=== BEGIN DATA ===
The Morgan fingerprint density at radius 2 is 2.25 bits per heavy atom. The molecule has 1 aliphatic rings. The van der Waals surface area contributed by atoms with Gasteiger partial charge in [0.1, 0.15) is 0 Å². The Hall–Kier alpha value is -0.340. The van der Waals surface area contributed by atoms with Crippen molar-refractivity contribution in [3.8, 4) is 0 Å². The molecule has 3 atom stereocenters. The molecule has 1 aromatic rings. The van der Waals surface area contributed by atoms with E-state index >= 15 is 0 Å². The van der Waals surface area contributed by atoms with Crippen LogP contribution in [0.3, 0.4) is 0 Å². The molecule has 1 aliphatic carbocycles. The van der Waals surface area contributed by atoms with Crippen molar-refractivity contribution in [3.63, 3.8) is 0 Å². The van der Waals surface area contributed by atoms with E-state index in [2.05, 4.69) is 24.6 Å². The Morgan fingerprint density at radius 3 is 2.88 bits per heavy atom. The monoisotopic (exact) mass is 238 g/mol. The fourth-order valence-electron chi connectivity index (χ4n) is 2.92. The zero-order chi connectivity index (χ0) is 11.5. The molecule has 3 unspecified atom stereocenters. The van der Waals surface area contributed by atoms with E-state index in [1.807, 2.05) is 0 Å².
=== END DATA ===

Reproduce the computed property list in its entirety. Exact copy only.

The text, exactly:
The Morgan fingerprint density at radius 2 is 2.25 bits per heavy atom. The molecule has 1 aliphatic rings. The van der Waals surface area contributed by atoms with Gasteiger partial charge in [0.1, 0.15) is 0 Å². The Hall–Kier alpha value is -0.340. The van der Waals surface area contributed by atoms with Crippen molar-refractivity contribution in [3.8, 4) is 0 Å². The molecule has 3 atom stereocenters. The molecule has 1 aromatic rings. The van der Waals surface area contributed by atoms with E-state index >= 15 is 0 Å². The van der Waals surface area contributed by atoms with Crippen LogP contribution in [0.3, 0.4) is 0 Å². The molecule has 1 aliphatic carbocycles. The van der Waals surface area contributed by atoms with Crippen molar-refractivity contribution in [3.63, 3.8) is 0 Å². The van der Waals surface area contributed by atoms with E-state index in [2.05, 4.69) is 24.6 Å². The Morgan fingerprint density at radius 3 is 2.88 bits per heavy atom. The monoisotopic (exact) mass is 238 g/mol. The fourth-order valence-electron chi connectivity index (χ4n) is 2.92. The zero-order chi connectivity index (χ0) is 11.5. The molecule has 3 unspecified atom stereocenters. The van der Waals surface area contributed by atoms with E-state index in [1.807, 2.05) is 0 Å².